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Home » FOOD AND WINE in CT » CONNECTICUT (all topics) » A Novice on the Connecticut Wine Trail
Hopkins Vineyard
A Novice on the Connecticut Wine Trail

Part 1 - Where To Start?

By Lorien Crow | December 03, 2010

Self-proclaimed wine novice Lorien Crow, ventures onto the Connecticut Wine Trail and discovers it’s not as daunting as she had feared.

A Bottle of Hopkins Wine

Confession: I know next to nothing about wine except that I like to drink it.

When a bottle of wine lists flavors like oak, cherry, vanilla, and fig, it sounds great, but when pressed to detect these nuanced flavors within a sip, I typically give up after about five seconds.

I don’t know why people swirl and sniff, or do that weird thing where they suck air through their teeth. I don’t know why older wines taste better.

So for years, I’ve been intimidated to try wine tasting, afraid that without prior knowledge, I’d feel out of place or embarrassed.

As it turns out, today’s vineyards are accustomed to novices like myself who visit for recreational purposes and aren’t concerned with finding elusive notes of celery or molasses.

Many of the vineyards on the trail are incorporating friendlier flavors like strawberry and raspberry into their wines, and offering sweeter selections in the forms of ice and dessert wines.

This is not to say that robust reds and “oaky” chardonnays are a thing of the past, only that local vineyards are increasing options for tasters that may have less sophisticated, less experienced, palates.

Having now spent multiple happy weekends sipping with friends at some of the most beautiful spots in the state, I can safely say that there is nothing to fear.

Idyllic settings, friendly faces and tasty treats abound on the Connecticut Wine Trail, and there truly is something for everyone.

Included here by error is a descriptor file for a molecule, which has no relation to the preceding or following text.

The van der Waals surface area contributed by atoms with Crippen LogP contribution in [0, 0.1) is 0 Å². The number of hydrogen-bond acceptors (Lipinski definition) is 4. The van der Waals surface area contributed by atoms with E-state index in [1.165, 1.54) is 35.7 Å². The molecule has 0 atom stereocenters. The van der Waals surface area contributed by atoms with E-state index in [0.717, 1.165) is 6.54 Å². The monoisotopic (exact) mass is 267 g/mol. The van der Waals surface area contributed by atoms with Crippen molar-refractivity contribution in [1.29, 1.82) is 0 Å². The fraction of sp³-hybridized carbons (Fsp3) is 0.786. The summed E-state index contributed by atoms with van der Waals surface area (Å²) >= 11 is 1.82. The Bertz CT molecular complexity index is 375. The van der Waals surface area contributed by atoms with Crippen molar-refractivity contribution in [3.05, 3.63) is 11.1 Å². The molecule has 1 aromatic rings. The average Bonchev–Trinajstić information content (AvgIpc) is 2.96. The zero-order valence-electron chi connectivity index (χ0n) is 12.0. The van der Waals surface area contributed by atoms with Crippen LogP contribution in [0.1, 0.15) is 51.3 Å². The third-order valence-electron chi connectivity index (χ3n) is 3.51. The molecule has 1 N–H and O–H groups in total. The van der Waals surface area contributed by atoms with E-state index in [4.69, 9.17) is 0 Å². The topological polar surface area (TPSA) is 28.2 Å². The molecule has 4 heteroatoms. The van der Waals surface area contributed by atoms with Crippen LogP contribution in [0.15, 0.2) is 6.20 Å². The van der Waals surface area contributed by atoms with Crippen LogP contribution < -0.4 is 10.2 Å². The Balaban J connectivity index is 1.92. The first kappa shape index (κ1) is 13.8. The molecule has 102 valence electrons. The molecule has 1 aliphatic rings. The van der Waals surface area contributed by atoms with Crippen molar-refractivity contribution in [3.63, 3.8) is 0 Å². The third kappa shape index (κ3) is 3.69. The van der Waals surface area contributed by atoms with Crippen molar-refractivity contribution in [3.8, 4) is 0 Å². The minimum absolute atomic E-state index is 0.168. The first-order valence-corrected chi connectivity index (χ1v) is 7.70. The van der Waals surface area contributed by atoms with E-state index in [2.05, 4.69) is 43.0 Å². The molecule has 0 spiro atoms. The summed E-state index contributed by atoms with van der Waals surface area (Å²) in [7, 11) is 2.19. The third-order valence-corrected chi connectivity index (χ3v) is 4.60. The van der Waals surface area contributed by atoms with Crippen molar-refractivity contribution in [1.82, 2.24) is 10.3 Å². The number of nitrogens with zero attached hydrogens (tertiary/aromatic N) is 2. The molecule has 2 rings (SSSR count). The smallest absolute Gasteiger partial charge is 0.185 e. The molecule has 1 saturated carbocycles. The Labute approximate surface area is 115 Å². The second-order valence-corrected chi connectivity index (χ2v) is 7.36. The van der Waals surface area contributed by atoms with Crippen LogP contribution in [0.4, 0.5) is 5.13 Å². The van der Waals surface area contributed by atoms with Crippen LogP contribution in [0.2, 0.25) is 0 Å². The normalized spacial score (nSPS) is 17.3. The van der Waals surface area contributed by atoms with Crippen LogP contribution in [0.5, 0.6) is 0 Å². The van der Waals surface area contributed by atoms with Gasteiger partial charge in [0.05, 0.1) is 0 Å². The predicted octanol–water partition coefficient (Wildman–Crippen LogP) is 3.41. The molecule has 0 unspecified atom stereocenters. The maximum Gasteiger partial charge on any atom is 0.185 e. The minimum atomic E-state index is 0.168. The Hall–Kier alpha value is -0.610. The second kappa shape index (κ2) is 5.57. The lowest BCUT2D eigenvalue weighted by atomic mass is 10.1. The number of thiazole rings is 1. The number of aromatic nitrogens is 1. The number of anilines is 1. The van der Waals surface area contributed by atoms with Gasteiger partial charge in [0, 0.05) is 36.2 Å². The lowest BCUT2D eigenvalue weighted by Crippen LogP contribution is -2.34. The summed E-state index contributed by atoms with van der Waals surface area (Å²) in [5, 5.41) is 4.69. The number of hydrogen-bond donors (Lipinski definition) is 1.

The View from Hopkins Vineyard

Hopkins Vineyard, New Preston

25 Hopkins Road, New Preston, CT 06777

(860) 868-7954

Hopkins Vineyard Website

Hopkins Vineyards boasts perhaps the most picturesque setting of all the wineries.   It sits atop a hill overlooking Lake Waramuag, a summer haven for city folk and local families alike. The lush fields and farms of Litchfield County, as well as a bevy of cyclists and boaters circling the lake are all visible from an overlook just a few steps from the tasting room.

For $8.50, we sampled eight wines ranging from dry to sweet, including a slightly chilled red (Sachem’s Picnic) that tasted like sangria and a sweet dessert wine (Night Owl).   Many of their wines have won state and national awards, including the 2008 Estate Bottled Westwind, a semi-sweet white.

On a warm day, there’s nothing quite like the sweet-frosty ice wine, harvested from frozen grapes. Seasonal delights include peach wine in summer and apple cider in fall.

Sunset Meadow Vineyards, Goshen

599 Old Middle Street, Goshen, CT 06756

(860) 201-4654

Sunset Meadow Vineyards Website

Sunset Vineyards

Sunset Meadow Vineyards’ tasting room is homey and cozy, set in a restored barn in the bucolic countryside of northwestern Connecticut. Nine wines are on offer, and tastings cost a very reasonable $5.50.

Inside, the woodstove and sunlit dining room beckon you to relax with a glass of Twisted Red, a toasty blend of Cabernet, Cabernet Franc, Lemberger & Chamborcin. The rocking chairs on the spacious wooden front porch are a great place to chat with friends over a lively glass of the Blustery Blend or Cayuga White.   The rear patio offers a stunning view of the gently sloping vineyards: the perfect spot to enjoy the sweet Sunset Blush.